To extend your enjoyment of organic, pesticide free apples (and other fruits), consider learning to make and preserve fresh applesauce and juice and store it in the freezer. Home canning can also provide a way to safely and easily process apples and many other types of fruit for long-term, shelf stable storage. As a bonus, home processing and preservation of fruits and vegetables means that you can control additives, such as sugar. When you are offering healthy, pesticide-free apples to your family, you can smile as you say, “an apple a day, keeps the doctor away”.

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Danger in the Cupboard: Why You Should Consider Canning the Can

canned-food2Trying to stay within the budget and eat healthy foods can be a difficult juggling act that causes many people to rely heavily on canned foods, especially in areas where the growing season is short or where it is difficult to find affordable fresh foods. While not as healthy as fresh, organically grown foods, canned fruits, vegetables and meats can be a viable alternative, but only if the canning process does not expose the consumer to harmful substances, such as BPA.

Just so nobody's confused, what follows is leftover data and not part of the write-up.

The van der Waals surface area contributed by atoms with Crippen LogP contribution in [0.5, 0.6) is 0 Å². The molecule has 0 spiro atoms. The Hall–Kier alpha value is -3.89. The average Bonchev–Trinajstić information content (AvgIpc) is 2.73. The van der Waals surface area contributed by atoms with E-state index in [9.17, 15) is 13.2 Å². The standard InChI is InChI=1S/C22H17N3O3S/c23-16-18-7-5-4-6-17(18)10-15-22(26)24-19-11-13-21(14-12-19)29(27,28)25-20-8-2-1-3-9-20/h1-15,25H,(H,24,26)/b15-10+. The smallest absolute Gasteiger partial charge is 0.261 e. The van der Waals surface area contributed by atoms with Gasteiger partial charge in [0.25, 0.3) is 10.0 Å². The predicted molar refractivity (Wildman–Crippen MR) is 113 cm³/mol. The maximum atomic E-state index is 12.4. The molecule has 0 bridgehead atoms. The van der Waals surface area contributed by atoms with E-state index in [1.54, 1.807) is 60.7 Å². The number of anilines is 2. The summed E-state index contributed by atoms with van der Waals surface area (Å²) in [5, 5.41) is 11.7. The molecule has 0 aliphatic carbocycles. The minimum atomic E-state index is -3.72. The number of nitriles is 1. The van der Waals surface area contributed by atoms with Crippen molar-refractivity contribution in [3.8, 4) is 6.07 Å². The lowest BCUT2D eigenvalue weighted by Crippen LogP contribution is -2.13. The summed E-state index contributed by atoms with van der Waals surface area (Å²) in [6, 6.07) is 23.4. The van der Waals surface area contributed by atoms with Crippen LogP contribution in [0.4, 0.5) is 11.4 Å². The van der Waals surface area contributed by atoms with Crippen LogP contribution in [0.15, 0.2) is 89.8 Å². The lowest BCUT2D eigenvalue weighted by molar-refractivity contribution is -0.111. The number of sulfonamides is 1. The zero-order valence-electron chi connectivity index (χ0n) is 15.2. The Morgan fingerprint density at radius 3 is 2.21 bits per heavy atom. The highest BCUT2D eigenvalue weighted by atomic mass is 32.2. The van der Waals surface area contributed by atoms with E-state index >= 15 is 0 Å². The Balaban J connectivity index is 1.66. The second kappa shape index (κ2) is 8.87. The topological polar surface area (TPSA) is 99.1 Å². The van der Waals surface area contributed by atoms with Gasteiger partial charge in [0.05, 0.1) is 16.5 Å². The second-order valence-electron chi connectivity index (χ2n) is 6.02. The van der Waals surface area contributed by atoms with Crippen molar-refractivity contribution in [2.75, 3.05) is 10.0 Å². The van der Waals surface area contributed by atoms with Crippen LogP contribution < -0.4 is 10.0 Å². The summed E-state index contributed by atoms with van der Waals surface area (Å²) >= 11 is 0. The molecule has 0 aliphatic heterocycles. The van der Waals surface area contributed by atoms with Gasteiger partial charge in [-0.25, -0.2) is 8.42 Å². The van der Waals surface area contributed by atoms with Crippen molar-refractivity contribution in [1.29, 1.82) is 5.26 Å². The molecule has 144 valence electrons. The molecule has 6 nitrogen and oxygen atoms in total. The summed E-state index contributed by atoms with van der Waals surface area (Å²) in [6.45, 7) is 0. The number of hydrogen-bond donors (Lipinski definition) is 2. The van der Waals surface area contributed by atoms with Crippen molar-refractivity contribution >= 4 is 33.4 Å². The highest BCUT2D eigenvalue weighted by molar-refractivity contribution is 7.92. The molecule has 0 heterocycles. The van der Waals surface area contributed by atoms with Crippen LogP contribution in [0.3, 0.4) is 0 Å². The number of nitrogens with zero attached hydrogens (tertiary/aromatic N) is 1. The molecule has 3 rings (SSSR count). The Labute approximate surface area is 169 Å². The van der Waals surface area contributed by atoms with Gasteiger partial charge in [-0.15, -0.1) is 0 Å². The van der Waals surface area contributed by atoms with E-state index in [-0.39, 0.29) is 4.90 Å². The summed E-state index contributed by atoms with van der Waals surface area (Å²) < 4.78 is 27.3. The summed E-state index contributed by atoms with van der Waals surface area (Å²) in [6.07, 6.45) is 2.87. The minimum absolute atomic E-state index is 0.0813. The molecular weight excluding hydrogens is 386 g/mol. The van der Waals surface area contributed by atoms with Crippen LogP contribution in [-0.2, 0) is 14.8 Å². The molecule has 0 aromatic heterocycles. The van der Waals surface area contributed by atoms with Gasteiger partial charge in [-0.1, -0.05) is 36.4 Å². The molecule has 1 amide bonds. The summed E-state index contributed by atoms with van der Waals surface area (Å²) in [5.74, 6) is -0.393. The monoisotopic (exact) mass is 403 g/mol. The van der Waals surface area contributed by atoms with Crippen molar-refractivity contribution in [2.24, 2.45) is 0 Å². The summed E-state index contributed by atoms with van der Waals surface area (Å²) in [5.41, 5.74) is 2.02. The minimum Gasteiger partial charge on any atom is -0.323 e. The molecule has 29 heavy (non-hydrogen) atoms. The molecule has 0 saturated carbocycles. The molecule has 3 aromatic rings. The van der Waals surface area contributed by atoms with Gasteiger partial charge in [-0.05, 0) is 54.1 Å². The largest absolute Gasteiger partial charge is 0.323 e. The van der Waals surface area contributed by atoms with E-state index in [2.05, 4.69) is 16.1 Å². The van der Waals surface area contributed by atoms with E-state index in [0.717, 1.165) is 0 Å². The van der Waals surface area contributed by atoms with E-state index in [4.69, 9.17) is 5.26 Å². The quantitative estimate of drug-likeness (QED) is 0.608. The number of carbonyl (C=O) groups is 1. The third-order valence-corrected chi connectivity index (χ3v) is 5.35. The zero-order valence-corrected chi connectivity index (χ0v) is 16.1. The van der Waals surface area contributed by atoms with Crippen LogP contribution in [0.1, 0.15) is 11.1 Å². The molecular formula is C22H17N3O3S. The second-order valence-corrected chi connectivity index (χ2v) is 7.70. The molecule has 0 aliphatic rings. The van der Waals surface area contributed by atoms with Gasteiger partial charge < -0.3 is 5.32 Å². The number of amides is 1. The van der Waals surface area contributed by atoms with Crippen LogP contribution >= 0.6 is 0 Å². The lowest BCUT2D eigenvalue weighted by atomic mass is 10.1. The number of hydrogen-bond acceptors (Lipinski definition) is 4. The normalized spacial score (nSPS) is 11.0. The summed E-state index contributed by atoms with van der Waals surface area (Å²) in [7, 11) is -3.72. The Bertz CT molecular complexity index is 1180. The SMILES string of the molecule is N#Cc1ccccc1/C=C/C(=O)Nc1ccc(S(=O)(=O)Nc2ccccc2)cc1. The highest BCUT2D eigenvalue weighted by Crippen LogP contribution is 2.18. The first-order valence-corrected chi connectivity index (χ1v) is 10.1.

What is BPA?

Bisphenol A, commonly known as BPA, is found in many of the plastics and resins used in the food manufacturing industry. In canned foods, BPA is often found in the epoxy resin coating that lines the interior of the cans. In addition, food and beverage industries also use this substance to coat the interior of jar and bottle lids.

An Endocrine Inhibitor

Although BPA is known to be an endocrine inhibitor, the Food and Drug Administration’s current stance is that it is safe for use in the food supply at low levels of exposure. This stance, however, is under review due to multiple concerns that exposure to BPA can damage the brain and prostrate glands of unborn children, as well as causing health and development issues for infants and older children.